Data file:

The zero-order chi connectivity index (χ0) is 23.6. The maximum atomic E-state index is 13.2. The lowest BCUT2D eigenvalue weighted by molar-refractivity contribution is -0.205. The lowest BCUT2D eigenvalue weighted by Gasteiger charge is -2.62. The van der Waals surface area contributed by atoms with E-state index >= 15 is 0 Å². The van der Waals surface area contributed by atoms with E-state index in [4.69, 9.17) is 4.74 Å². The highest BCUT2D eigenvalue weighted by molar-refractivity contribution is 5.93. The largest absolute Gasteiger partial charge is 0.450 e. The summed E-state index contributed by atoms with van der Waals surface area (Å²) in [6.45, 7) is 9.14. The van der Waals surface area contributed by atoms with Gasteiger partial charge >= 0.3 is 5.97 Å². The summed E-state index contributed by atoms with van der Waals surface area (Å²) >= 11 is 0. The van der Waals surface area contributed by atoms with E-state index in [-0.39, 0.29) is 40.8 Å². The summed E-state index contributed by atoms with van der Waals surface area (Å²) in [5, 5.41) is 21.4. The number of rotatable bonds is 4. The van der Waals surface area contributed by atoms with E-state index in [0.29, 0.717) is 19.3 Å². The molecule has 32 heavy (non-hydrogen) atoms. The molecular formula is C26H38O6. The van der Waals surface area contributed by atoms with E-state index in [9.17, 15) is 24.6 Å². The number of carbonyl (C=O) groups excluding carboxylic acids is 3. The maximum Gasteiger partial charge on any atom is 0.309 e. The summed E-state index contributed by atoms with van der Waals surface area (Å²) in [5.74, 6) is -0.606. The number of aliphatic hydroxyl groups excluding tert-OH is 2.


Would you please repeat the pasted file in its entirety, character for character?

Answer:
The zero-order chi connectivity index (χ0) is 23.6. The maximum atomic E-state index is 13.2. The lowest BCUT2D eigenvalue weighted by molar-refractivity contribution is -0.205. The lowest BCUT2D eigenvalue weighted by Gasteiger charge is -2.62. The van der Waals surface area contributed by atoms with E-state index >= 15 is 0 Å². The van der Waals surface area contributed by atoms with E-state index in [4.69, 9.17) is 4.74 Å². The highest BCUT2D eigenvalue weighted by molar-refractivity contribution is 5.93. The largest absolute Gasteiger partial charge is 0.450 e. The summed E-state index contributed by atoms with van der Waals surface area (Å²) in [6.45, 7) is 9.14. The van der Waals surface area contributed by atoms with Gasteiger partial charge >= 0.3 is 5.97 Å². The summed E-state index contributed by atoms with van der Waals surface area (Å²) >= 11 is 0. The van der Waals surface area contributed by atoms with E-state index in [-0.39, 0.29) is 40.8 Å². The summed E-state index contributed by atoms with van der Waals surface area (Å²) in [5, 5.41) is 21.4. The number of rotatable bonds is 4. The van der Waals surface area contributed by atoms with E-state index in [0.29, 0.717) is 19.3 Å². The molecule has 32 heavy (non-hydrogen) atoms. The molecular formula is C26H38O6. The van der Waals surface area contributed by atoms with E-state index in [9.17, 15) is 24.6 Å². The number of carbonyl (C=O) groups excluding carboxylic acids is 3. The maximum Gasteiger partial charge on any atom is 0.309 e. The summed E-state index contributed by atoms with van der Waals surface area (Å²) in [5.74, 6) is -0.606. The number of aliphatic hydroxyl groups excluding tert-OH is 2.